University of Maryland School of Medicine Public Health Expert Promotes Family-Centered Approach in Intensive Care

For immediate release: February 27, 2017

Contact:

Bill Seiler

bseiler@umm.edu | 410-328-8919

Baltimore, MD – February 27, 2016: Critical care in a hospital intensive care unit (ICU) can save lives, but the experience can trigger anxiety, depression and traumatic stress for the patient, their family and loved ones. The stress often continues beyond discharge, as the disabled patient returns home but still needs care from the family. New guidelines, co-authored by a University of Maryland School of Medicine (UM SOM) researcher, promote family-centered care in neonatal, pediatric, and adult ICUs, which may improve patient outcomes. The guidelines appear in the journal Critical Care Medicine.

Family-centered care is defined as healthcare that is “respectful of and responsive to individual families’ needs and values.” Family-centered care recognizes the central importance of the family to the patient’s recovery.

“These guidelines will help increase the focus on the entire family as it goes through the intensive care experience,” says Giora Netzer, MD, associate professor of medicine, epidemiology & public health at UM SOM. “It’s a new commitment among physicians and reflects the large number of family support interventions that may improve care,” adds Dr. Netzer, who is also a pulmonologist and critical care specialist at the University of Maryland Medical Center (UMMC).

A 29-member international panel of critical care, nursing, and public health experts reviewed hundreds of studies then developed the evidence-based guidelines for family-centered ICU care. Patients and families validated the importance of various approaches and outcomes.

Some of the 23 recommendations, grouped into five areas, include:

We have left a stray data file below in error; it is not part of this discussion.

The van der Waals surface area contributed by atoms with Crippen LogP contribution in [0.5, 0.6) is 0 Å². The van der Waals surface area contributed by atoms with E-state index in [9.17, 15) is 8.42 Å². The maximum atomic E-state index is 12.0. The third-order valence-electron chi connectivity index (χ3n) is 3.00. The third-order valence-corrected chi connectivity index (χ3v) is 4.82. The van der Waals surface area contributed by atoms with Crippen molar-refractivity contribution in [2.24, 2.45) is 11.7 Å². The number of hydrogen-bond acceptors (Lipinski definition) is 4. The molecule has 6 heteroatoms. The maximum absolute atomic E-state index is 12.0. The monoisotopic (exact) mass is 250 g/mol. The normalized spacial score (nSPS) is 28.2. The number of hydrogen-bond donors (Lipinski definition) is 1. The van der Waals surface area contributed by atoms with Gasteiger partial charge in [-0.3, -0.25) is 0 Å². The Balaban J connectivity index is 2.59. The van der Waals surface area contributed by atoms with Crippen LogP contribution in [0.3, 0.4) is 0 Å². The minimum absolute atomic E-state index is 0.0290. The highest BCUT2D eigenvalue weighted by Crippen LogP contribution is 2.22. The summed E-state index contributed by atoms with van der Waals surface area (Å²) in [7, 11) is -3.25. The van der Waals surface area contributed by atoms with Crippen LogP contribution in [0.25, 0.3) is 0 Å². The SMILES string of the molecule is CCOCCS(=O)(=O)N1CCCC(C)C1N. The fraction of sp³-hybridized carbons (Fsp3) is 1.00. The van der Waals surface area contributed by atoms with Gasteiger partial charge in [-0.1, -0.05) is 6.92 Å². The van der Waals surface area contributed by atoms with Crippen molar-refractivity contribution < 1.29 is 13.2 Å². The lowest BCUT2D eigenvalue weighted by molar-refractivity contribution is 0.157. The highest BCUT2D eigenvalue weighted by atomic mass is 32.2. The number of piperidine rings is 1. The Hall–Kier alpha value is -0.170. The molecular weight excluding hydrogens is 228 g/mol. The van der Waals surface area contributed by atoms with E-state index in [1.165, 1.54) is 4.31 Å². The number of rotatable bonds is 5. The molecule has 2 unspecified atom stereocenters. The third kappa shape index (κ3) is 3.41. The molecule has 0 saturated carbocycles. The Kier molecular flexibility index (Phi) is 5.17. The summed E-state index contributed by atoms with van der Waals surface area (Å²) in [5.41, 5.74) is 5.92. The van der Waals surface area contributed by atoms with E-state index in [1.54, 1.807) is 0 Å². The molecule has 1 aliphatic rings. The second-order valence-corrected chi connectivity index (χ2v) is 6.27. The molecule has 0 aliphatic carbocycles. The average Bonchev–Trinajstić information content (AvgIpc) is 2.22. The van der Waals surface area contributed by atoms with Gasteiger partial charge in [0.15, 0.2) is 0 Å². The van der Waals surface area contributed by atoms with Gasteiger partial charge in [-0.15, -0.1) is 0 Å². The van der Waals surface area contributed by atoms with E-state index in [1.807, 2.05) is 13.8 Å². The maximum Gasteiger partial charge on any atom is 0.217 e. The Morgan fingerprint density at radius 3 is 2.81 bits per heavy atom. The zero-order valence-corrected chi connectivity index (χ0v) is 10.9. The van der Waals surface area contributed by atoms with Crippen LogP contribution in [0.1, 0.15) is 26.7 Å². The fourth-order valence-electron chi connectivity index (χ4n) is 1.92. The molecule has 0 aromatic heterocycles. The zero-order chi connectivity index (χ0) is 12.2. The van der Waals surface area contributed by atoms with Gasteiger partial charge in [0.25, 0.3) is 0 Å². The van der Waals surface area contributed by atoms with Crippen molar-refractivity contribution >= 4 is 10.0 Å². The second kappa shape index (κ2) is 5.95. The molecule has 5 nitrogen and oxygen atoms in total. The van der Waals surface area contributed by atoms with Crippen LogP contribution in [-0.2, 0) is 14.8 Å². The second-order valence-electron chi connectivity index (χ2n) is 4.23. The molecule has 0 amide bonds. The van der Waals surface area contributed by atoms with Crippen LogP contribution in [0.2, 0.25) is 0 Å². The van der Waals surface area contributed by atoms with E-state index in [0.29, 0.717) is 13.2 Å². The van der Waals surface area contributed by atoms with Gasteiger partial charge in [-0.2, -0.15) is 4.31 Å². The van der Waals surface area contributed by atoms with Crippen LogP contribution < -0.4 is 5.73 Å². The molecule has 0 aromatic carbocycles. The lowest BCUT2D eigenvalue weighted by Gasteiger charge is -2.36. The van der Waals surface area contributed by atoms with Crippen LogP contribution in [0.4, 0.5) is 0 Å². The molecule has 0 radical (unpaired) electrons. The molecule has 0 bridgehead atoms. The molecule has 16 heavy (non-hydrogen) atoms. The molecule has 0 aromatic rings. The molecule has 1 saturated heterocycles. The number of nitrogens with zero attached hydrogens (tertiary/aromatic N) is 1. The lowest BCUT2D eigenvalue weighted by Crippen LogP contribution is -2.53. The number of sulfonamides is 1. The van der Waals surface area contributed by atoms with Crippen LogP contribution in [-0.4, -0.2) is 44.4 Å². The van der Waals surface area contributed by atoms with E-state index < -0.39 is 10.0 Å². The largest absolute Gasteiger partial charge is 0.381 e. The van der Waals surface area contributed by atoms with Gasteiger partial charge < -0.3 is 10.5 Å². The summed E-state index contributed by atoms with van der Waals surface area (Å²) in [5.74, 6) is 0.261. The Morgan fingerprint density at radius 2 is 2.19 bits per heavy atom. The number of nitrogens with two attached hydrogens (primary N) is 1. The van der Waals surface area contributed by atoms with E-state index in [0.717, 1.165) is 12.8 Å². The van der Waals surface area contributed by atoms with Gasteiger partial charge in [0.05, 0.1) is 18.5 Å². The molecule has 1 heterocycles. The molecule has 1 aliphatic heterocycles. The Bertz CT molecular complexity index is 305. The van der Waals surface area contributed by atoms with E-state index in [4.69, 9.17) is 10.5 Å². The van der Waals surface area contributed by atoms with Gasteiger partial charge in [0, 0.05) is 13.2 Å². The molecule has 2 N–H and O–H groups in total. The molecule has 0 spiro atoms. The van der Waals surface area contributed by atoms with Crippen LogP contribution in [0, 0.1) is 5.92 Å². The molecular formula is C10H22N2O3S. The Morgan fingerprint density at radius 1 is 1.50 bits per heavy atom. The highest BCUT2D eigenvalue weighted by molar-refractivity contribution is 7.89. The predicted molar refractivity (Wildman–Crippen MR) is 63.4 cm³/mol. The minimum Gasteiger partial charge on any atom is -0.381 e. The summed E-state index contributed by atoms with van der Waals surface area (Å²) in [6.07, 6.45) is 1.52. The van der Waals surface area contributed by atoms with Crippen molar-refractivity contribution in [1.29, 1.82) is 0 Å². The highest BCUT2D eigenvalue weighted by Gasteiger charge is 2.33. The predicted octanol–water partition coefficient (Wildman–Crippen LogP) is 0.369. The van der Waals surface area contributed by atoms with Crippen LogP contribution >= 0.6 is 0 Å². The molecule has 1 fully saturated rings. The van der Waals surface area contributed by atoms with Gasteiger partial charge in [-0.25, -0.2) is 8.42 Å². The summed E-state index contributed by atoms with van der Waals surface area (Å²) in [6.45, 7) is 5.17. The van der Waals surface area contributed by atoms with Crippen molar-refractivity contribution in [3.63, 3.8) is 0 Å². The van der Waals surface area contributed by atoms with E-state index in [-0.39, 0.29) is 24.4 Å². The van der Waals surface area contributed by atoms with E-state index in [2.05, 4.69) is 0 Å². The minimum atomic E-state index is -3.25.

• Family presence in the ICU. "Open or flexible" family presence in the ICU, along with support and positive reinforcement for staff in partnership with families.
  • Family support. Family education and instruction on how to assist with care.
  • Communication with family members. Family conferences to promote communication and trust between family members and clinicians and lower the risks of anxiety, depression, and posttraumatic stress symptoms.
  • Specific consultations and ICU team members. Palliative and ethics consultations, as well as the roles of psychologists, social workers, family navigators, and spiritual advisors.
  • Operational and environmental issues. Policies and procedures to support family-centered care, for example, considering space for family members to sleep.

Most ICUs at UMMC have essentially unlimited visiting hours, according to Dr. Netzer. The benefits of those visits may extend well beyond the hospital stay. For example, “Geriatric research shows improved outcomes when family members are with their older loved ones in the ICU, because they can touch, orient, talk to and engage the patient, and do all the little things that matter— bring eyeglasses, bring hearing aids, bring teeth,” says Dr. Netzer. Other research indicates that stroke survivors who have active, supportive families, do better.